Bone marrow is a soft fatty tissue found inside the central spongy part of bones throughout the skeleton, and is the body's primary producer of white blood cells, red blood cells and platelets.
The bone marrow contains hematopoietic stem cells, which are immature cells that can differentiate and mature into the different types of white blood cells, red blood cells, and platelets as needed. This process takes place in a series of steps, and bone marrow will typically contain not only fully mature cells but cells at each stage of development – immature precursors. Normally, only fully mature cells are released from the bone marrow into the blood.
The Blood Cells
White Blood Cells (WBCs)
There are five different types of white blood cells:
Each plays a different role in protecting the body from infection.
There are two main types of lymphocytes, T cells and B cells. T cells finish maturing in the thymus gland. They help the body distinguish between its own cells and foreign cells like bacteria. B cells circulate in the blood and produce antibodies, immune proteins that target and attach to specific antigens.
Neutrophils, basophils, and eosinophils kill and digest bacteria. Monocytes, which live much longer than neutrophils, also ingest and digest bacteria.
Red Blood Cells (RBCs)
Red blood cells (RBCs) transport oxygen in a continuous cycle of pickup and delivery. Hemoglobin inside RBCs binds to oxygen in the lungs. The RBCs are then carried throughout the body in the bloodstream and hemoglobin releases oxygen to the tissues. Hemoglobin molecules consist of iron-containing heme pigment as well as globin proteins. There must be a sufficient amount of iron available in the bone marrow for normal hemoglobin and RBC production.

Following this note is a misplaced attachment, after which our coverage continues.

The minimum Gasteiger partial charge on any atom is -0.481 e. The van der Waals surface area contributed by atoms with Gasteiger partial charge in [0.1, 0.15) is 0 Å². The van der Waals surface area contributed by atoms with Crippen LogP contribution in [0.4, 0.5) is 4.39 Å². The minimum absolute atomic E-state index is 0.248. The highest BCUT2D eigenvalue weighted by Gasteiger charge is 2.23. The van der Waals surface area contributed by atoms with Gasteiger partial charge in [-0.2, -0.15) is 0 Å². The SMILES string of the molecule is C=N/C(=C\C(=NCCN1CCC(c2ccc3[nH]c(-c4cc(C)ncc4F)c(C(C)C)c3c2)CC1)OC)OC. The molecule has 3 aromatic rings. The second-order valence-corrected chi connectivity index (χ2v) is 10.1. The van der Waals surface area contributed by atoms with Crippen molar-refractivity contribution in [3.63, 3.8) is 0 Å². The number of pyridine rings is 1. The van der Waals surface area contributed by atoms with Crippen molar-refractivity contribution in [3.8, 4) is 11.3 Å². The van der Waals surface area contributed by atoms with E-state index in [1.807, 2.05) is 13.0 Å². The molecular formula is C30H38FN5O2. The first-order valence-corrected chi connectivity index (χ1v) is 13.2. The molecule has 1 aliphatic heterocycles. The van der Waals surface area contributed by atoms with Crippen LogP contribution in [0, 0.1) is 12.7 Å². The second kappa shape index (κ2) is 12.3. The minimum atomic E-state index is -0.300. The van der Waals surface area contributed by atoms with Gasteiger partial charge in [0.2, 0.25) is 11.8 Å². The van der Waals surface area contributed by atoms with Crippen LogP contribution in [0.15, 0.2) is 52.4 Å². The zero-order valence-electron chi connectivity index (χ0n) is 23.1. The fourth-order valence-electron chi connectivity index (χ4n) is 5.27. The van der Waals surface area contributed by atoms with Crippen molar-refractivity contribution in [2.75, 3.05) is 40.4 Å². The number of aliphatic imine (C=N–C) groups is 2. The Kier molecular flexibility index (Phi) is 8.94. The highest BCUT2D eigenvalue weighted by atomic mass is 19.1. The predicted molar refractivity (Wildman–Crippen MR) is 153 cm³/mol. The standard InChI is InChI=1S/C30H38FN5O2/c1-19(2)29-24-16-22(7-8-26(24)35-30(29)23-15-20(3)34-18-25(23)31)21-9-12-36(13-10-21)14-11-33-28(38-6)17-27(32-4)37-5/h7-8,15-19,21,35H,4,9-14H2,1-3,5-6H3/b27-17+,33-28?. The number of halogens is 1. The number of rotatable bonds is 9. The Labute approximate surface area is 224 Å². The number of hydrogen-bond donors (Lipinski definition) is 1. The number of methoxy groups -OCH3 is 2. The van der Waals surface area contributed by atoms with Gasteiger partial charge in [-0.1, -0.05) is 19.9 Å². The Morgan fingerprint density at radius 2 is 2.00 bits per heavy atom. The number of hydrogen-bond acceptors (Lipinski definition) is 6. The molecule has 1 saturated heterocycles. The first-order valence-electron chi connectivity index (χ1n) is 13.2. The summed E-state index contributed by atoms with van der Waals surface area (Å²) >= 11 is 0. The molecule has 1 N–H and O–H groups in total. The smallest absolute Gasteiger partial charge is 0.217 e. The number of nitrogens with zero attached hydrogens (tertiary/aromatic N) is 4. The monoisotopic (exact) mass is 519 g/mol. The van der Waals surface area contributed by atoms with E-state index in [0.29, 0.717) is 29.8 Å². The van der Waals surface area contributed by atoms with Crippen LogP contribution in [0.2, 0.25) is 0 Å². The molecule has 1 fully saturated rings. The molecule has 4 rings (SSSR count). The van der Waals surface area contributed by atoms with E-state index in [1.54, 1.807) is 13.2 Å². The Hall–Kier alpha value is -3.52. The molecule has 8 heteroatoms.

Platelets, also called thrombocytes, are cytoplasm fragments of very large cells in bone marrow called megakaryocytes and are essential for normal blood clotting. They are produced by the bone marrow and released to circulate in the blood. When there is an injury to a blood vessel or tissue and bleeding begins, platelets help to stop bleeding by adhering to the injury site, clumping together (aggregation), and releasing chemical compounds that stimulate further aggregation. These steps result in the formation of a loose platelet plug at the site of the injury. At the same time, platelets support the coagulation cascade, a series of steps that involves the sequential activation of proteins called clotting factors. These processes result in the formation of a clot that remains in place until the injury has healed.